The early punks and pre-punks openly pursued starry-eyed deals with major record labels. The majors, however, felt burned by commercial failure and unprofessionalism (New York Dolls: “They’re junkies!” The Sex Pistols: “Loudmouth yobs!”) and wanted little to do with bands that followed. Smelling further disaster, the majors backed off until “safe” acts tagged as new wave appeared.
This lesson was not lost on the homegrown punk bands that followed. A new and more aggressive sound called thrash (pioneered by The Stimulators and Bad Brains) became punk. DIY labels and networks of burned-out warehouse stages filled the void the majors had left wide open like office workers evacuating during a bomb scare.
Second-generation Southern California punks snubbed the melodic sound of L.A. bands such as X and, inspired by thrash, went hardcore. Played up in the press and by the sensationalism of Penelope Spheeris’ documentary The Decline of Western Civilization, the SoCal scene was typified by bloody mosh pits, petty criminals like Jack Grisham of TSOL, and kids who weren’t afraid of violent confrontation with police or even with themselves. There were no more aspirations to stardom, the thought of which was absurd even to the musicians themselves.
From the San Fernando Valley came a band that distinguished itself from previous punk rockers. Bad Religion embraced the DIY ethic but rejected mindless teenage male aggression, even though its own members weren’t all yet out of high school. Lyricist Greg Graffin not only had plans for serious college studies but insisted on penning songs that had a ferocious sound and intelligent subject matter.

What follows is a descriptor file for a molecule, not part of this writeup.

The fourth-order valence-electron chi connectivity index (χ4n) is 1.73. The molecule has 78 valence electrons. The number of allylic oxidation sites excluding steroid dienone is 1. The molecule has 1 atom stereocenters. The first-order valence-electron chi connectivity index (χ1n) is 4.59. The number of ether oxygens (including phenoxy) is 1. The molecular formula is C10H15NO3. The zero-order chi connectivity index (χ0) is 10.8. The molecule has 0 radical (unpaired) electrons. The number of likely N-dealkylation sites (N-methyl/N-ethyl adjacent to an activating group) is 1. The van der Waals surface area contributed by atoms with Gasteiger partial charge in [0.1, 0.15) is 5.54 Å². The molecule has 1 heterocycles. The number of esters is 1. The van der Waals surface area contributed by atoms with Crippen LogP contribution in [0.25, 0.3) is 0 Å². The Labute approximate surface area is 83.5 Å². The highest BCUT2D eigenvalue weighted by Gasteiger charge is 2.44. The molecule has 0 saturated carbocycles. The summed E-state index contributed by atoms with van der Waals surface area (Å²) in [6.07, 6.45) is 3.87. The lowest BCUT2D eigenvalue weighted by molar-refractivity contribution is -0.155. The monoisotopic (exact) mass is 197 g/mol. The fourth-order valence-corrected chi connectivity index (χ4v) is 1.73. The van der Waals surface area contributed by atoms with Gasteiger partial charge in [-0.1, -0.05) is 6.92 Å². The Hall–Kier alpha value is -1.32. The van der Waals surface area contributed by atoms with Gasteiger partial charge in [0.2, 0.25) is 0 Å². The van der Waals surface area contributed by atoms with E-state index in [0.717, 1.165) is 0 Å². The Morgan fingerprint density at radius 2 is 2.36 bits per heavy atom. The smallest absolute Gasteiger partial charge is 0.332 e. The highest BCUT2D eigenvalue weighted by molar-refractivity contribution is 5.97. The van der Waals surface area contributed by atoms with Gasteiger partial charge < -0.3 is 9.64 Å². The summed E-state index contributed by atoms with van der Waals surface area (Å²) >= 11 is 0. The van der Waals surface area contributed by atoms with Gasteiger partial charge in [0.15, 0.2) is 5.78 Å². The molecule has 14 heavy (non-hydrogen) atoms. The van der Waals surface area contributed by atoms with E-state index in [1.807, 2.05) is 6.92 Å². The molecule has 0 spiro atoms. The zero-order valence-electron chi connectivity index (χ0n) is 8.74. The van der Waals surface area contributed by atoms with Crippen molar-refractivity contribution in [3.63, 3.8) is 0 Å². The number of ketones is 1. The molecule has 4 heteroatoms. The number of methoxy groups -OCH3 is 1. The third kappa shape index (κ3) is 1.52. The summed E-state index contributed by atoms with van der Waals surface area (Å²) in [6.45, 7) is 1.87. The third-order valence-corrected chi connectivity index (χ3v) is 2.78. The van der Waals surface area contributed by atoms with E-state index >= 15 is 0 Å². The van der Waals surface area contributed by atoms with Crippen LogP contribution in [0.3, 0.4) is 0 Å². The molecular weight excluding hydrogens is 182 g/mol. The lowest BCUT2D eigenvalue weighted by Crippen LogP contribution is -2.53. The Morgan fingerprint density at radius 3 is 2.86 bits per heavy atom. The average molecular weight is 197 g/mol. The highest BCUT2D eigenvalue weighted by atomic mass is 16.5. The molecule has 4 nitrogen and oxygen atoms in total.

Bad Religion’s articulate lyrics forced you to listen, even if you needed a dictionary at your side to interpret Graffin’s mini-dissertations. Songwriting partner “Mr. Brett” Gurewitz matched Graffin in intelligence, if not vocabulary, but his punishing guitar work spoke eloquently. The band appeared to be a lone voice in an unruly mosh pit. (There were other hardcore bands that had something real to say, but these were eclipsed by the public displays of violence that ensured riot squads were called in, further blurring the message.)
“Anarchy” was the cry of many punks who embraced it as merely chaos rather than a concept—living with integrity by responsibly governing yourself and your community. Songs like “You Are (The Government)” and “Don’t Pray on Me” reinforced the ethic that you can—and should—think for yourself, but avoided the buffoonery of the Dead Kennedys or the jock mentality of Circle One.
The book American Hardcore: A Tribal History devotes less than two of its 350 pages to Bad Religion. It’s interesting that here Graffin says, “Bad Religion was never given credit for even being part of that scene.” Whether this was a rejection of the band’s intellectual leanings and anti-violent stance is hard to say. No matter. Unlike other SoCal bands that later reformed for one-off tours, Bad Religion is not making a comeback at Thursday’s show. Except for a 1984 hiatus, the band has never stopped gigging. Or making records that ask you to think.
Sadly, Mr. Brett no longer tours with Bad Religion, although he continues to record with the band on his major-
Bad Religion is turning 30 this year. To celebrate, there’s a new album, The Dissent of Man, which is the band’s 15th full-length release. There’s also a new book— Anarchy Evolution: Faith, Science and Bad Religion in a World Without God—written by Graffin, who’s now a UCLA professor with a Ph.D. in evolutionary biology. Even if you choose to watch the show right up front where you’re sure to get soundly thrashed in the pit, try to protect your head and brains enough to take in the wisdom Bad Religion imparts.